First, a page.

Gmail is supposed to be a big threat to Microsoft’s Outllok. If that’s the case, Clint Boulton wants to know why Microsoft is helping fix a tool that will help users move to Google?
I had a chat with Google Apps Senior Product Manager Rajen Sheth this week about cloud computing, interoperability with Microsoft and enterprise applications. But another subject came up: why would Microsoft work with Google to improve the Google Apps Sync for Microsoft Outlook plug-in?
Google rolled out the tool June 9, but it broke certain Windows features, so Google is fixing it. And Microsoft is helping. I asked Sheth: “It boggles my mind that Microsoft would work with Google on a product aimed at taking customers from the Outlook user base. How does that work?”
It’s definitely in both of our interests to make this work. There are a lot of users out there that like Outlook, and we want to be able to embrace that rather than reject it. One of the things we’re seeing in one of the corporations we’re deploying into is that a majority of users, once they start using Gmail, love it.
They love the Web-based interface. But there are a set of users that have been using Outlook for 10, 15 years and they don’t want to change. That vocal minority can sink the deployment for everybody. So it’s in our best interests to make all of the users happy. And for Microsoft, it’s in their best interest to cater to the needs of what the customer wants to do with their tools.
I should have taken this a step further with Sheth, but I got the idea that’s as good as his answer would get and he would refer me to Microsoft. Indeed, Microsoft Outlook officials admitted they were working with Google on this fix.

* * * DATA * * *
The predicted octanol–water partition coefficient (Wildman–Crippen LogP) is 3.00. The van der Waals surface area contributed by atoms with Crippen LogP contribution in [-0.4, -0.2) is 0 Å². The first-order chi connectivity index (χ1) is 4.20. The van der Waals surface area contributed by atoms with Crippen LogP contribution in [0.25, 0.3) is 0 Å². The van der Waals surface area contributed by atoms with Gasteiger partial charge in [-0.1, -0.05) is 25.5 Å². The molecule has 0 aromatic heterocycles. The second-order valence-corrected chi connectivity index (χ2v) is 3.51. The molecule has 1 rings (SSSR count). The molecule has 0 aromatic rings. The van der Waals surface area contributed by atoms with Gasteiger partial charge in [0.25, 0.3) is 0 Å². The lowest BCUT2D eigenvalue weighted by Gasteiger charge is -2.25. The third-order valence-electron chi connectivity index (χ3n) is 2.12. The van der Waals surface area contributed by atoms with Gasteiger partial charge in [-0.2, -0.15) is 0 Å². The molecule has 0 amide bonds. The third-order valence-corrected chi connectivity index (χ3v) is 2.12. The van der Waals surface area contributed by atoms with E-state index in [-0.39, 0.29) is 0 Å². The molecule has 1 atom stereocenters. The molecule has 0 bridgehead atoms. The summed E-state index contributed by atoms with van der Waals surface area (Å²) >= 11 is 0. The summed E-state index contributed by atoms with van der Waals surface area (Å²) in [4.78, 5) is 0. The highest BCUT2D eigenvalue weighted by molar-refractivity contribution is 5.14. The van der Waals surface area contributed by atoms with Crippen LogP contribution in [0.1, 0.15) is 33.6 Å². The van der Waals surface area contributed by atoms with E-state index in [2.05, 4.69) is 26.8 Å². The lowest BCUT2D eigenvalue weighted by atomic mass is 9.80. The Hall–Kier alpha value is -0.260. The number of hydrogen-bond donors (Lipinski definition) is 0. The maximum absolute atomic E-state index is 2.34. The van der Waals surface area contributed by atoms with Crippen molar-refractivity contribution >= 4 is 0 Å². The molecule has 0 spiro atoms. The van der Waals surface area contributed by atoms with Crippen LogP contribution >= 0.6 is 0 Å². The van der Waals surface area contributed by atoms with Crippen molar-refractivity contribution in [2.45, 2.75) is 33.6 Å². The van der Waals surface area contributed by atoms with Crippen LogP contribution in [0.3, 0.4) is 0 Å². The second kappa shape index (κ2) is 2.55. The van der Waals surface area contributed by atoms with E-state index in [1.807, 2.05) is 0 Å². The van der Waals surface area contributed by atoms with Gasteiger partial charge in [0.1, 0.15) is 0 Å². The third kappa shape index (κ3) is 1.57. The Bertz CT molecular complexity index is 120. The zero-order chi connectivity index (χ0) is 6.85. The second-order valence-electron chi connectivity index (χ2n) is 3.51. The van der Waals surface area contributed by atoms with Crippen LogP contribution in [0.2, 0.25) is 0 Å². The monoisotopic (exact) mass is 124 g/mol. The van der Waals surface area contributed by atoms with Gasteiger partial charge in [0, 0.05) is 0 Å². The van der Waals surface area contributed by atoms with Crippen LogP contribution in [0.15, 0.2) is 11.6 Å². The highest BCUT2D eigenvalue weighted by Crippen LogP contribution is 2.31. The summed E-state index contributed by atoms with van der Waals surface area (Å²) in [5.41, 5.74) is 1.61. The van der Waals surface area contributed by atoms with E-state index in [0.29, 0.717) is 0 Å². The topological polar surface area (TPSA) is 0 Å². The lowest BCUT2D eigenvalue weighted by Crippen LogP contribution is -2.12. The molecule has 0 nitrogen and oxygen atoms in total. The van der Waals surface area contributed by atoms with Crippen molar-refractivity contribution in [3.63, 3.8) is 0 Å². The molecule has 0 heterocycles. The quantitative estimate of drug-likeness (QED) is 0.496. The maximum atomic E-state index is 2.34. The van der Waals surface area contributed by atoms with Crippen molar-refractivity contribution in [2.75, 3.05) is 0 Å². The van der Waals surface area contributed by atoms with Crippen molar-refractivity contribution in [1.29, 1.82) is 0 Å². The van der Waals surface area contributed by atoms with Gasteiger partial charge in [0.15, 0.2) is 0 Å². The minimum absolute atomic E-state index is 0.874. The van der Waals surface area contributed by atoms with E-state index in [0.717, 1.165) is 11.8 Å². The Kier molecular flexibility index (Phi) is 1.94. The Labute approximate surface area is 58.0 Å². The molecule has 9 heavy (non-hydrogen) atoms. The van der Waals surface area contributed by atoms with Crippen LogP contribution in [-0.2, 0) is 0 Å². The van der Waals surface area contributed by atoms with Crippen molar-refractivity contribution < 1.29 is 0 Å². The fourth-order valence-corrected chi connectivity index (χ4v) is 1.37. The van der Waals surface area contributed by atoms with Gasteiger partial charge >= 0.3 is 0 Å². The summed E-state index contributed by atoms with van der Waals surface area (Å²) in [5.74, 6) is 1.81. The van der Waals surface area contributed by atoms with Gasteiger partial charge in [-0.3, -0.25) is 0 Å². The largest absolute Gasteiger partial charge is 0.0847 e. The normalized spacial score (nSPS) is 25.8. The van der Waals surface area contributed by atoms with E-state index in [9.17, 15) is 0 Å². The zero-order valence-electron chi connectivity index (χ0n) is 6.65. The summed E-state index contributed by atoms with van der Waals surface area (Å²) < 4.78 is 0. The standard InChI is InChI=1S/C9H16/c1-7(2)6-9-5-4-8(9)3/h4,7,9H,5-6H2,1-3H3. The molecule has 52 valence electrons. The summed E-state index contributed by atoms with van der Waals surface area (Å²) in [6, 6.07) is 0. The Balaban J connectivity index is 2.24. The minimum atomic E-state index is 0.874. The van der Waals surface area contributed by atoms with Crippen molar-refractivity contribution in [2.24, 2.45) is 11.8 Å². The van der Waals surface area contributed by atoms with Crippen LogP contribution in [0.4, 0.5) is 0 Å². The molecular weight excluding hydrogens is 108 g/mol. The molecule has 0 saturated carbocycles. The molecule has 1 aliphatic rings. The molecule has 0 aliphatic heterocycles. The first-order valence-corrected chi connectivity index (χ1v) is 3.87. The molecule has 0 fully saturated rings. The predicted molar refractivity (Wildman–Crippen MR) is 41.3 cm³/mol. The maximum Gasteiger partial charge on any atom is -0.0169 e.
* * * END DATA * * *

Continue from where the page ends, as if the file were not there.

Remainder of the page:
Outlook Product Manager Dev Balasubramanian wrote in his blog post on the matter: “We have brought these issues to Google’s attention, and have offered to work with them to find a resolution for our mutual customers.”
How exactly is it in Microsoft’s best interest to help Google perfect a product designed to tempt Outlook users to use Gmail?
Here’s what I think. That “vocal minority” of Outlook users Sheth referred to? That’s bigger than he lets on.
For the last 15 years, Microsoft’s email user base has gotten so big (and the licensing scheme so strict) that it has effectively created what I call the Outlook Castle. This castle is a force so well fortified in enterprises that Microsoft isn’t that scared of Google’s feisty efforts to persuade customers to join.
Google Apps Premier Edition has been live since February. Aside from Capgemini, Serena and some other sizable business deployments, is Google really making the dent it claims it is?
Microsoft’s readiness to help Google fix a sync tool designed to crack Microsoft’s Office fortress shows that the software giant isn’t that scared at all, not any more than Google is that Microsoft Bing is picking up some search users in the early going.
Apples and oranges? Maybe, but you get the idea. I’m not sure I buy anymore that Google is posing this big threat to Microsoft’s productivity tools.
That’s not to say Google Apps isn’t a great alternative. I prefer Gmail and Docs to Outlook and Word; but I’m one guy floating in a sea of large Microsoft shops that are comfortably treading water.
Clint Boulton writes eWEEK’s GoogleWatch blog.